It would be nice if I knew three years ago what I know now. Then I would have been able to forge that knowledge under the cauldron of being an MFA student. It’s like, as an undergrad, when you write a paper the day before it’s due, and as you’re reading it just before you turn it in, you think to yourself, “Man, this would be a lot better if I just had one more day to work on it,” which you would have had if you had started a day earlier on the paper. Just me?
It’s tempting to look back and think about what I should have done previously as a writer that would have propelled me beyond my current literary stature. I didn’t even start writing fiction in earnest until two months before MFA applications were due, at the same time I decided to leave the active duty Navy and pursue the passion I had been putting on hold or otherwise repressing for most of my adult life. I wrote a series of Microsoft Word documents until I was able to compile two ten-page pieces that could pass as stories. I applied to 15 programs, confident I would get into at least a handful. The rejections piled up inversely proportional to the rate my ego deflated. In the end, I was only accepted to one program: Colorado State.
Three years later, I am leaps and bounds beyond where I was when I began the program, and I have an even longer way to go. Now, my writing has some semblance of being focused, of the elements of the story—character, plot, theme—and an awareness that page, paragraph, sentence, and word must work together in harmony to accomplish a cohesive product. That doesn’t mean I always succeed, or that it doesn’t take a lot of work to get there. Like many pursuits, writing is work, work here is a four-letter word that doesn’t have vulgar connotations. It means submitting yourself to the process so that you can finish what you started, by accounting for that feeling catalyst with quantifiable words.
And it is a process, a journey. No one needs permission to be a writer, and the diploma received in an MFA program doesn’t qualify you to do anything but continue that journey. Really quick: You want to be a writer? Then write.
But “becoming a writer” is not completely what an MFA is for, a lesson I didn’t realize until attending Colorado State. Previously, I didn’t think writing fit into my Navy life, or that it didn’t apply. Before I began my MFA application process, I thought I was going to be a Foreign Service Officer, a lawyer, get an MBA, or, hell, just stay in the Navy.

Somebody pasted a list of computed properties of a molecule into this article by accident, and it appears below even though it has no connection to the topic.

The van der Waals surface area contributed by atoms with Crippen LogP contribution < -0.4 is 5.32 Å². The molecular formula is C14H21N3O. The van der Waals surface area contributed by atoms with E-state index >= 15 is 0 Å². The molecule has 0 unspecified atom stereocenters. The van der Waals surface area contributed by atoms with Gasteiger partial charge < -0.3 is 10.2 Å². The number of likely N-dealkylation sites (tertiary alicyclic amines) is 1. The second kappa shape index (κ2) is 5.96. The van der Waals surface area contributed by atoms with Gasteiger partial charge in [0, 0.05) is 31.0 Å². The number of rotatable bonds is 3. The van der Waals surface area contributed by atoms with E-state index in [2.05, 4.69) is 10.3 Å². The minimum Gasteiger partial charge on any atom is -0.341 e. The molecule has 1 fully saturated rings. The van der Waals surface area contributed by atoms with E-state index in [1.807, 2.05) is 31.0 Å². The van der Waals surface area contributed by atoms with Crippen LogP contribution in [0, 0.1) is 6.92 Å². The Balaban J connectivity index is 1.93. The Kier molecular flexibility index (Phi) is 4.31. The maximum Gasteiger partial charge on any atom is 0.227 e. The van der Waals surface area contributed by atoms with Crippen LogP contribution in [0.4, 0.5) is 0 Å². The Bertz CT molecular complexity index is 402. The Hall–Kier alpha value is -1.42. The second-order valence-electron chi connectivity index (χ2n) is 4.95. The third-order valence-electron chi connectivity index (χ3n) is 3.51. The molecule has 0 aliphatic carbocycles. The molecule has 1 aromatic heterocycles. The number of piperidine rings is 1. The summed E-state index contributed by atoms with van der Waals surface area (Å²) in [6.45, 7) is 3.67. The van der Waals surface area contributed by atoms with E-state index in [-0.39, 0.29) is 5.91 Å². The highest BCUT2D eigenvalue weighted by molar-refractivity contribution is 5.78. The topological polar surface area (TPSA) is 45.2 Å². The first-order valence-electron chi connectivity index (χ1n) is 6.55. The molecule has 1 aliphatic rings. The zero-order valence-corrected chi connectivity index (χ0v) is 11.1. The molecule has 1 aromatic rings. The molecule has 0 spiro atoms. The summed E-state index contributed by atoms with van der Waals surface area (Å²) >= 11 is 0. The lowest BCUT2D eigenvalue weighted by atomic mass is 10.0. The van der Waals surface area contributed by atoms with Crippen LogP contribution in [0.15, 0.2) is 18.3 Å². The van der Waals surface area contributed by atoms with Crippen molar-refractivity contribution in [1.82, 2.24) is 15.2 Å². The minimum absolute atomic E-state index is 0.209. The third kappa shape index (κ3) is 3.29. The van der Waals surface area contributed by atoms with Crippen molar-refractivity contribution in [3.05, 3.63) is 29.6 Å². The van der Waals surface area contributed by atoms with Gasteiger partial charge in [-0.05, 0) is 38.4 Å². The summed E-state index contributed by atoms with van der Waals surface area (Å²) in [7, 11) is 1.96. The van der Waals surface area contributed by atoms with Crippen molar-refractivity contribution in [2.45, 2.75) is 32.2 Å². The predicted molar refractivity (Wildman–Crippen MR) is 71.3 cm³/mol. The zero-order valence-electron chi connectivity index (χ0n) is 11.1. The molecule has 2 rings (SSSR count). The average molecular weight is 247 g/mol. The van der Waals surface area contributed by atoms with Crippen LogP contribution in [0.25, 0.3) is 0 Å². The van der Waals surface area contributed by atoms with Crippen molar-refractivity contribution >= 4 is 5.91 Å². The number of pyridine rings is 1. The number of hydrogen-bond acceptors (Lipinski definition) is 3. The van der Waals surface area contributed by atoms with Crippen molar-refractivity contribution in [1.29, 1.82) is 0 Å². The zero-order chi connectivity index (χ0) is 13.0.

But here’s the thing: I could have done all those things and still have been a writer. And here’s another thing: I’ll soon be starting a job as a business analyst, but that won’t preclude me from continuing to be a writer. I’ll do so because of the writing momentum I have gained at CSU, through the time and space that the program has helped to instill in me. Would I like to teach creative writing at the university level? Well, that’s not a question that yet applies. Carts before horses equals some messed up horses. I need to publish first, but even before that, I need to put in the work.
Writing, then, is a balance of the personal and universal. When I rushed my undergraduate papers at the last second, it was, in part, due to my obligations as an engineering major (quick plug, there), but it was also because I wasn’t submitting to the process of writing that everyone must go through in order to write a piece that is worthwhile, because I wasn’t going through that process myself. It’s not beneficial to feel guilty about the barely competent stories I submitted at my MFA program, but it is good to learn the lesson that those stories were a product of the writer I was at the time, but not now.
Going to school at a Division 1 program, I never quite made it onto the varsity track and cross country team, but I tried. After I left the team my junior year, and after graduation, and after the Navy flew me out of shape, I continued to fight against the tide of time and physical irrelevance. Not because of the worldly accomplishment I would gain, other than a possible personal record, but because running was important to me.
I underwent left hip surgery last June, and have been working everyday to get back on my feet to run races again. I’ll never make the Olympic trials; I might not ever be as good as I once was. But that’s not why I run. I run because doing so a part of me, and the act of running converts that potential energy to reality manifold. Put in the work and you might not achieve the desired result, but you will never achieve it if you don’t. That’s running. That’s life. That’s writing.